Around three million people volunteer for health, disability and welfare organisations in England – the same number as the combined NHS and social care workforce. But very little is known about where these volunteers work or what they do.
This paper addresses the gap in local knowledge that was highlighted earlier this year in a related report by The King's Fund on Volunteering in health and care.
As part of a project funded by the Department of Health, the authors gauge the scale and value of volunteering in NHS acute trusts in England by analysing survey results received from 99 of the 166 acute trusts contacted. Their independent research aims to help local providers and system leaders understand the contribution of volunteering and provide organisations with benchmarking information, including possible returns on investment in volunteering.
The acute trusts surveyed have on average 471 volunteers. Scaled up, this equates to more than 78,000 volunteers across all acute trusts in England, contributing more than 13 million hours per year.
There is a wide variation in the numbers of volunteers, with only a weak link between trust size and volunteer numbers. Some trusts report as few as 35 volunteers, while others have 1,300.
The volunteer profile has changed over the past five years, with new volunteers tending to be younger and more ethnically diverse (according to 66 per cent and 56 per cent of respondents respectively).
All the respondents see volunteering as a growth area with 87 per cent expecting the number of volunteers to increase over the next three years.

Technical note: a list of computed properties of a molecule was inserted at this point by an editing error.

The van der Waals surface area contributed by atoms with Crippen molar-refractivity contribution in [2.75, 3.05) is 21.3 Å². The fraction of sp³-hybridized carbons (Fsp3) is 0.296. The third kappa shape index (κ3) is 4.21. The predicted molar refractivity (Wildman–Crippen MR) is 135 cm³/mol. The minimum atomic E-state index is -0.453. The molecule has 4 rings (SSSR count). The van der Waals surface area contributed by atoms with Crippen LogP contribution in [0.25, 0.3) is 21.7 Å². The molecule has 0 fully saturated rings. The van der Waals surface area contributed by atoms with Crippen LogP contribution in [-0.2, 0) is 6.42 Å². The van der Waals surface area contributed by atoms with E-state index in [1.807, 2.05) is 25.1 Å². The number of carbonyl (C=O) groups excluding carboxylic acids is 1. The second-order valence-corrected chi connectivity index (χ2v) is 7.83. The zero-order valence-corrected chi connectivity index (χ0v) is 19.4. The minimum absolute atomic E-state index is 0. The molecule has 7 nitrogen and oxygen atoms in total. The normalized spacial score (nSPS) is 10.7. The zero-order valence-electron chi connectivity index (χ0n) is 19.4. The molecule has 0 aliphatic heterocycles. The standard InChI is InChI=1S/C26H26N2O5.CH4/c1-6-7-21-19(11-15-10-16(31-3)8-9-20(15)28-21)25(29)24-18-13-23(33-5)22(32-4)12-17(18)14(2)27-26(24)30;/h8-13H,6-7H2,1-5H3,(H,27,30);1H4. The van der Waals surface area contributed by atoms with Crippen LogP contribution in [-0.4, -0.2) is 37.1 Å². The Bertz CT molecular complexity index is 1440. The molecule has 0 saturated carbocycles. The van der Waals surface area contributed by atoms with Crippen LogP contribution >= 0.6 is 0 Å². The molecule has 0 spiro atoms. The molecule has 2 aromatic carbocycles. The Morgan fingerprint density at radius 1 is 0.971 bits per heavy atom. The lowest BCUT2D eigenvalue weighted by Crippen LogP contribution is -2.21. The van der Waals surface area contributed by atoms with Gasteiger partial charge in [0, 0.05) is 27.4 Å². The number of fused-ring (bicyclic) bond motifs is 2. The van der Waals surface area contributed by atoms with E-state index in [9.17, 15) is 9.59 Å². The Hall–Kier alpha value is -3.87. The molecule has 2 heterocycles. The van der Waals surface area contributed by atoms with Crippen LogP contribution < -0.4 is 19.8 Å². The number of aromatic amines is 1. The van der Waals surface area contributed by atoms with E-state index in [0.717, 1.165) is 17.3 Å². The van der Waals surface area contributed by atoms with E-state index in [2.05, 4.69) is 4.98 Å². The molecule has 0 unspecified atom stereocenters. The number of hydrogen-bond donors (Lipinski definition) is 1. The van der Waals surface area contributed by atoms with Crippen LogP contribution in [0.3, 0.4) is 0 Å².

Respondents feel that volunteers play a critical role in improving patient experience. But most trusts recognise that they were not doing enough to measure this impact more formally.
Analysing our survey data analysis suggests that for the average trust, every pound invested in volunteering could yield around £11 in added value. But trusts need a more sophisticated approach for measuring the value of volunteering, to include patient experience and quality of care.
It appears that some trusts do not have enough information on volunteering to enable them to exploit the full potential of volunteering services.
More research is needed to understand how organisations receive information and make decisions on their volunteer services; failure to feed information in at board level will make it hard for volunteering services to be strategically aligned to trusts’ ways of working.
Our examples of best practice show how hospitals are supporting and developing their volunteers and managing the tension at the boundary between volunteer and staff roles.
More clarity is needed for acute trusts on the extent of checks required and for potential volunteers on how volunteering affects benefits entitlements.
Our new set of infographics looks at volunteering in acute trusts in England – including the important roles volunteers play, the variation in the number of volunteers between trusts and volunteering growth in future.
These infographics are for you to use and share – please just mention The King's Fund when you do so.
In this report, we took an in-depth look at three sites to build on our knowledge of how some volunteering schemes work. The first site was chosen as it has a relatively small volunteer base but is developing a number of different roles. The other two sites were chosen because they have a large volunteer base covering wide-ranging roles.
The three sites we chose were:
University College Hospital Macmillan Cancer Centre
Northern Lincolnshire and Goole Hospitals NHS Foundation Trust
Pennine Acute Hospital NHS Trust